If there's a central question currently facing film and TV technology, it's the usefulness of ever-larger resolutions. It's actually quite easy to find people who recognise and value the extra capability of 4K, taking advantage of the ability to sit very near a very large display and experience some kind of immersion in, say, a sports stadium, without the VR headset. We can't yet make the same statement about 8K, though, because it simply doesn't have the level of adoption we'd need to see in order to form an opinion
Currently (in December 2018) that adoption doesn't seem to be a foregone conclusion, at least in terms of 8K displays showing 8K material. Quite apart from the widespread caution over the sheer usefulness of that many pixels, sales figures have been, well, frankly, rather disappointing. Yes, current 8K TVs are expensive, reaching easily into five figures, but that isn't particularly unusual for such a new technology. There are currently only two players, Samsung and Sharp, in the market.
It's worth a quick word about Samsung's QLED branding, which seems rather uncomfortably close, typographically, to OLED. QLED describes a backlight technology using LEDs based on quantum dots, which we talked about back in 2014. Quantum dots are a perfectly valid technology which has also been used by Sony, starting in their XBR television series, and in LEDs for lighting. The underlying (or rather, overlying) technology in Samsung's displays is, however, still an LCD. For their part, sharp were the first company to show an 8K consumer display, their 85-inch model, at CES 2012, though such things have only hit showrooms in the last year.
Making LCD display panels with ever-larger pixel counts is really a matter of scaling an existing process. The high price of current 8K displays is likely at least partly due to the demand for defect-free displays – remember when manufacturers used to make excuses about dead pixels on even tiny LCD displays? An 8K display has 33 million RGB pixels and thus very nearly 100 million individual LCD cells, and some LCD structures would might even double that number again, depending how the LCD in question is built. Yet, we're now capable of making 4K displays without it having to cost a fortune, so perhaps the 8K production lines can be made reliable with a bit of time and experience.
Still, even taking into account the cost issues, sales forecasts have fallen precipitously even since April this year, when pundits were pushing the idea that more than eighty thousand units might ship. Small fry, perhaps, compared to a global TV market in the millions, but significantly larger than the 18,000 or so 8K devices which actually sold.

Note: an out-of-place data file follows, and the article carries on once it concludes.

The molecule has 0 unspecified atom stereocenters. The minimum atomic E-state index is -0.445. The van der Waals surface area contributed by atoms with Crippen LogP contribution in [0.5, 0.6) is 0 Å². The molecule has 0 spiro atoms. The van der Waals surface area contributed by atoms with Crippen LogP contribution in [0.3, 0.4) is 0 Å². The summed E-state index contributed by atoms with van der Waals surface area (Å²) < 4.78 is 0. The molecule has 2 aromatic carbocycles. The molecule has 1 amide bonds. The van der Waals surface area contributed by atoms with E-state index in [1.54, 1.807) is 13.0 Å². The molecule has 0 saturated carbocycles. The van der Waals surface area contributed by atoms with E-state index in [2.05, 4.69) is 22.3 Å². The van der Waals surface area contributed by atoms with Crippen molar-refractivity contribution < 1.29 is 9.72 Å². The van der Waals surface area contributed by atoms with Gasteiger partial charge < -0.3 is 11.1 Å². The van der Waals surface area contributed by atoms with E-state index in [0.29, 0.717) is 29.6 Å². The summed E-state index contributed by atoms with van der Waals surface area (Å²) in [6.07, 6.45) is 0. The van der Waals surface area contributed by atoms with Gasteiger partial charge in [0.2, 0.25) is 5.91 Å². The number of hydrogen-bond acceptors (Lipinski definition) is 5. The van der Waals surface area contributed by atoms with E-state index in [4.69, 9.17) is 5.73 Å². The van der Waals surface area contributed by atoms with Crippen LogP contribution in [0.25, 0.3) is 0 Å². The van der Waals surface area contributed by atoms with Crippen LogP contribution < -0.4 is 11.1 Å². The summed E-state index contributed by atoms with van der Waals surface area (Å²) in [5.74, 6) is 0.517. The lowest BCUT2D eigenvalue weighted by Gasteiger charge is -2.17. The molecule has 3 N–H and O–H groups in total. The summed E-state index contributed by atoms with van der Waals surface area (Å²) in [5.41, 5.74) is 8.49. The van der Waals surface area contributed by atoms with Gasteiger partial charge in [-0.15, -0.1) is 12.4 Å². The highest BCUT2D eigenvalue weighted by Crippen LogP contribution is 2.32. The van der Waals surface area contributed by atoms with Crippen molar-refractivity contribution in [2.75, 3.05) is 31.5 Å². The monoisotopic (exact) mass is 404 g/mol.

For a start, there's an almost complete lack of content: YouTube has 8K material, and the super-keen technology enthusiasts at NHK managed to put 8K on air at the beginning of this month, but that's essentially it. There's also the small matter of moving 8K pictures from (say) a computer playing YouTube videos, to a display. Most, if not all, of the current displays use some variant of HDMI 2.0, which achieves about 14.4Gb/s of bandwidth. That's plenty of space for 4K images at up to 60 frames per second, though 8K formats seem to be pushing for even higher frame rates and, of course, involve four times the number of pixels.
HDMI 2.0 can handle 8K at up to 30fps, assuming 4:2:0 colour subsampling. It might be reasonable to ask for at least 60fps, which HDMI 2 could not achieve. Frame rates below 60 make mouse cursors feel laggy, and for the time being, many 8K displays are likely to spend at least some time showing a mouse cursor. The interesting point here is that HDMI 2.1, which achieves a maximum data rate of 42.6Gb/s, can't go any higher than 30 (RGB 4:4:4) frames per second at 8K either.
Or rather it can, but only using something called display stream compression. DSC is described as “visually lossless,” meaning “not lossless,” and it is required to make ever greater resolutions practical over affordable cables. The question is whether the extra resolution is being effectively undone by the compression. It's probably safe to assume that it won't be entirely undone, since DSC is a fairly gentle 3:1 codec, though we should watch closely to see if the industry prefers to surreptitiously wind up the ratio in order to advertise bigger numbers without doing any real engineering.
The even more interesting question is, as ever, where this all stops. The resolution treadmill cannot go on forever. HDR is a valid attempt at an alternative, but even that has limits. Whether we settle on the idea that 4K is enough, or whether the predictions of million-unit 8K sales by 2020 are accurate, is hard to tell at this point. But the train will will stop, at some point. What happens then is anyone's guess, but it'll be a bigger upheaval than simply doubling the number before the K.
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